Romney said he was not surprised that the stock market was rallying because with interest rates held low and businesses unwilling to invest in hiring new workers, there is no other place for money to go. “Investors have to go somewhere to protect against inflation.”

Romney has already put out that he will replace Ben S. Bernanke as the chairman of the Federal Reserve, so it was not a surprise that he puts little hope in the Fed’s ability to move the needle. “I don’t think easing monetary policy is going to make a significant difference in the job market right now,” he said. “What the nation needs is a change in fiscal policy.”

With structural changes in how the federal government collects and spends money, the economy will come roaring back, he said.

Romney said his approach to tax reform would be revenue neutral, but by broadening the tax base and eliminating tax loopholes enjoyed by top earners, the government can lower the tax rates.

Lower tax rates will encourage Americans to start and expand small businesses, he said.

“There are many entrepreneurs, as well as major corporations that are ready to jump, but they are hoping to see the kind of conditions on the ground,” he said.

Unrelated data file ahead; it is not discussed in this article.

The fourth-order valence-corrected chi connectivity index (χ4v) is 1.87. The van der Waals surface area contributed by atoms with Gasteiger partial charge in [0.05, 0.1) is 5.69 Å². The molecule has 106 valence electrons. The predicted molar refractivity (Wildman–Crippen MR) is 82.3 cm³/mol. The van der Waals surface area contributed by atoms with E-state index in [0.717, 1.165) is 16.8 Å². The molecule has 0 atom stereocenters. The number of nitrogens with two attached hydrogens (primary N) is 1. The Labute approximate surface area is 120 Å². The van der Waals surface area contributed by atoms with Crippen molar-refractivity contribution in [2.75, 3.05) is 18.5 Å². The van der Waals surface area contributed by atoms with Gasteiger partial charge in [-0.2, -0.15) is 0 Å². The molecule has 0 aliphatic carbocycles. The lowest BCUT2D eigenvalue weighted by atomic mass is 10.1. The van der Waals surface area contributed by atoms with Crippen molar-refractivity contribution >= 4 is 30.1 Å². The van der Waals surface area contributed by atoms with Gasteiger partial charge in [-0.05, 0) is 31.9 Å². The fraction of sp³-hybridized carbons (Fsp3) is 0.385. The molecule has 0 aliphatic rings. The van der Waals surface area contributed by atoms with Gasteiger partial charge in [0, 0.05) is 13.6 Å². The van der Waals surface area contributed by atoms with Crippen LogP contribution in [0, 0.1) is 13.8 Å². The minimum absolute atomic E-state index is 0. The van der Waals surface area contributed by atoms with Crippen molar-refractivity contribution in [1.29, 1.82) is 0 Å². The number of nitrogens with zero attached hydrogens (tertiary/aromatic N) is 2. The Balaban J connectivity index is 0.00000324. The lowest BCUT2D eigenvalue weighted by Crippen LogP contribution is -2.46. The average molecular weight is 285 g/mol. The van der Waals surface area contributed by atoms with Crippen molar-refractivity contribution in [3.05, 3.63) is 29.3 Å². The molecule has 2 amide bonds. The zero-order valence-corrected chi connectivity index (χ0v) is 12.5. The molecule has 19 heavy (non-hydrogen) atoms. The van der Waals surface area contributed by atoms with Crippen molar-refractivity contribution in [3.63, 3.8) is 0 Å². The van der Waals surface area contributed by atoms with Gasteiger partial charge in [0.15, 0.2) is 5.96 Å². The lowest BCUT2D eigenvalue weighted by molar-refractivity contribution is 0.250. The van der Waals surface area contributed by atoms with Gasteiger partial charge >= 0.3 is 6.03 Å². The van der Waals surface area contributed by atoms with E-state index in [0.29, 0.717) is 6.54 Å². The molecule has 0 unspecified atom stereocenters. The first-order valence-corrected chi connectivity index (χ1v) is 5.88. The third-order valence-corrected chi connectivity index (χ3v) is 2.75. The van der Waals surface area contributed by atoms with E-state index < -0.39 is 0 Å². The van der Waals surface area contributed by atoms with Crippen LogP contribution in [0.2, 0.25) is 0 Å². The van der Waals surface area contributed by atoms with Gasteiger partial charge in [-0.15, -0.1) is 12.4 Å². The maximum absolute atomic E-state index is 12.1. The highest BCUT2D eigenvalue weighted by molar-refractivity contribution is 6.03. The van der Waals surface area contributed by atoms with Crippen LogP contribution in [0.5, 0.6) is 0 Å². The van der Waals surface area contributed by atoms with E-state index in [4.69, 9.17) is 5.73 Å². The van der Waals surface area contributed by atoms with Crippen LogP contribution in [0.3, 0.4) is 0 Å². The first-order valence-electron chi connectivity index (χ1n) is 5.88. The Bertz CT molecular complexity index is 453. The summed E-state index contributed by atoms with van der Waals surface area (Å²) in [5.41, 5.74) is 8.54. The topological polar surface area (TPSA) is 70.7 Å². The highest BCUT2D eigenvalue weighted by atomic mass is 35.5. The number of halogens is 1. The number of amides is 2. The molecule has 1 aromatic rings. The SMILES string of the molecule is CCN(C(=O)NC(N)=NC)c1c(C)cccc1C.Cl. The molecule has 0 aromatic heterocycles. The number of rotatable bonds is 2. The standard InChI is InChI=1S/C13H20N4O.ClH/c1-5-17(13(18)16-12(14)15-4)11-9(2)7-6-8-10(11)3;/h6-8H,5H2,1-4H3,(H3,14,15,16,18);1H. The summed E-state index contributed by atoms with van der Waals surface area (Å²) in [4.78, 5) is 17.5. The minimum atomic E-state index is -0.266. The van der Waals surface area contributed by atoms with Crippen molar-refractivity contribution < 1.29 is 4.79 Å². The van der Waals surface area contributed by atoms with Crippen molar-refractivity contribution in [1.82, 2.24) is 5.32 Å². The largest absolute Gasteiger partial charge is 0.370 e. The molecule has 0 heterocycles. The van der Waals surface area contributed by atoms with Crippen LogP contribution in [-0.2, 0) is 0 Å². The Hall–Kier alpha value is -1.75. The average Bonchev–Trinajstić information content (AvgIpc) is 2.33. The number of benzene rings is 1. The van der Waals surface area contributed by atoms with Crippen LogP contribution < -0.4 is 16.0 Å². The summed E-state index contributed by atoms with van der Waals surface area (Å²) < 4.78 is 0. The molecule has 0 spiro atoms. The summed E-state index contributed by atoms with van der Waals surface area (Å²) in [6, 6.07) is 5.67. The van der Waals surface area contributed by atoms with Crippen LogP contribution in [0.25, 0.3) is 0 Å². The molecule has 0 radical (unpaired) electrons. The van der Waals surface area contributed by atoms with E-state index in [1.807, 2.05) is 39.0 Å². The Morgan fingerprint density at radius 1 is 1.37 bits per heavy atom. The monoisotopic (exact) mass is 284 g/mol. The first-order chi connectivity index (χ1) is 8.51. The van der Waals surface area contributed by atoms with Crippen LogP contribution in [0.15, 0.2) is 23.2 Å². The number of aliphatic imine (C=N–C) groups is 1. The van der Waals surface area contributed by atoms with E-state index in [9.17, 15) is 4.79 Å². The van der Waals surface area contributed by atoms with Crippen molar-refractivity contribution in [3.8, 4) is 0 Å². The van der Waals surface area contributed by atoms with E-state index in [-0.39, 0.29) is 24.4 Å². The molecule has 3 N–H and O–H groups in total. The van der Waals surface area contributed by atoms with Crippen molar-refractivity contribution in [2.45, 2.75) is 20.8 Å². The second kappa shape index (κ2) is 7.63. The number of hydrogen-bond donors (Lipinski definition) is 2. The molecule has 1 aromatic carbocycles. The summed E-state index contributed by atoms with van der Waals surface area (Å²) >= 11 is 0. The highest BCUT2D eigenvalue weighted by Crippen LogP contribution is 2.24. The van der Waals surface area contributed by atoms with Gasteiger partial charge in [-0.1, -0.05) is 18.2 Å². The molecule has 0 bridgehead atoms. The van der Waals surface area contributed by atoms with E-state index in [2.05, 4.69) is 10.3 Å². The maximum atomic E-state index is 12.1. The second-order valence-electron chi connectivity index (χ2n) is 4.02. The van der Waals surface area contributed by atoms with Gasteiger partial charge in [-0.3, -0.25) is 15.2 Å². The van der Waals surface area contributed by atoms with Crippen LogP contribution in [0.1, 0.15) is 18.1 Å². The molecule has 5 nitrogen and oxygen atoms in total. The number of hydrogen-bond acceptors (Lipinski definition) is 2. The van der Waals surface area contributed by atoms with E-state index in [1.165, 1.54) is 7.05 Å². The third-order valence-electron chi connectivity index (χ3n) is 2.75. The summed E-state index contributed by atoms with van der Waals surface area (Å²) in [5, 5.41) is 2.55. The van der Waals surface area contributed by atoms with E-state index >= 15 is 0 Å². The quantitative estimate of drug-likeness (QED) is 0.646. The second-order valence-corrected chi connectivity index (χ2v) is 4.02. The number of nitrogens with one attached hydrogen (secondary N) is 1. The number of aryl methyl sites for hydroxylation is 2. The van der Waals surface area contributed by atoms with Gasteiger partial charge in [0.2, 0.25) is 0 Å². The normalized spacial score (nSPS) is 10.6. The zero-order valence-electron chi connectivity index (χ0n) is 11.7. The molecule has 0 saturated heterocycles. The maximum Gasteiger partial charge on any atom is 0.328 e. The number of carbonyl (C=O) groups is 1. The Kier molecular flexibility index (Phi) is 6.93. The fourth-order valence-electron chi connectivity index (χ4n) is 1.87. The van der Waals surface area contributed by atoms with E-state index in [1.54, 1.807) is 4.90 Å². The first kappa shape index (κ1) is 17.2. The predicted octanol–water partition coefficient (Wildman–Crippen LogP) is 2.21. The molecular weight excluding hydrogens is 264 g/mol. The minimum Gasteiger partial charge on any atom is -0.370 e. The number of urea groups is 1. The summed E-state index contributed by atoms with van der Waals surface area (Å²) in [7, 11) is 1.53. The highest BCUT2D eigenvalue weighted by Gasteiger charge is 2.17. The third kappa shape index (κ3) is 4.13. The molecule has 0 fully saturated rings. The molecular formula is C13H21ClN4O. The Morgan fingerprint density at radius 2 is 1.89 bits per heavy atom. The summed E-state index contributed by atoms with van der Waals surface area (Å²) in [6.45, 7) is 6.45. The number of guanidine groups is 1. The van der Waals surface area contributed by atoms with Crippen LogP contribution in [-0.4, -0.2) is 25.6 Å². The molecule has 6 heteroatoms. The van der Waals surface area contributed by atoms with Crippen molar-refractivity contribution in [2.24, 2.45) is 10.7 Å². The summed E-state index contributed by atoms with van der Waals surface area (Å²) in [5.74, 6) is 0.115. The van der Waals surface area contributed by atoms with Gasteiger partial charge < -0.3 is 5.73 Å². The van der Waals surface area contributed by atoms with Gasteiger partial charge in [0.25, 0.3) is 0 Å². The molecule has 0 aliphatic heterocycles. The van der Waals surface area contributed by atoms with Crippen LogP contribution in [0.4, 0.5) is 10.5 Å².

If there are pro-growth policies in place, the private market will expand again, he said.

This was too much for Gregory to take.

Romney promised his plan would create 12 million jobs in his first term, the Meet the Press host said.

But, Gregory has seen independent reports predicting 12 million jobs will be created in the economy under current conditions, he said.

Gregory was channeling Matt Laurer, the host of his network’s “TODAY” program, who Friday made the same point.

Both men were relying on statements by the Mark Zandi, the chief economist for Moody’s Analytics.

Who is Zandi?

Zandi, who like White House matron Valerie Jarrett was born in Iran, is the same economist who endorsed the Obama jobs plans, housing plans and predicted that the American Recovery Act would create 3.6 million jobs.

Following up on Laurer, Gregory challenged Romney.

“Doesn’t that suggest that the president and his team have laid a foundation for that kind of growth to occur?” he asked.

Romney said he did not see what Gregory saw.

“Actually, the president has kept in place a series of policies that have made no progress against unemployment and a shrinking job market,” he said.

“The number of people in the job market today is a 30 or 40-year low,” he said. “If this president is reelected, you’re going to see chronic high unemployment continue another four years, or longer. You’re going to see low wage growth, if any growth at all, and of course, there’ll also be this fiscal calamity at our doorstep,” he said. “A crisis potential at our doorstep, like the kind you are seeing in Europe today.”

“There is no question in my mind, if President Obama is reelected, you’re not going to see our employment picture change dramatically,” he said.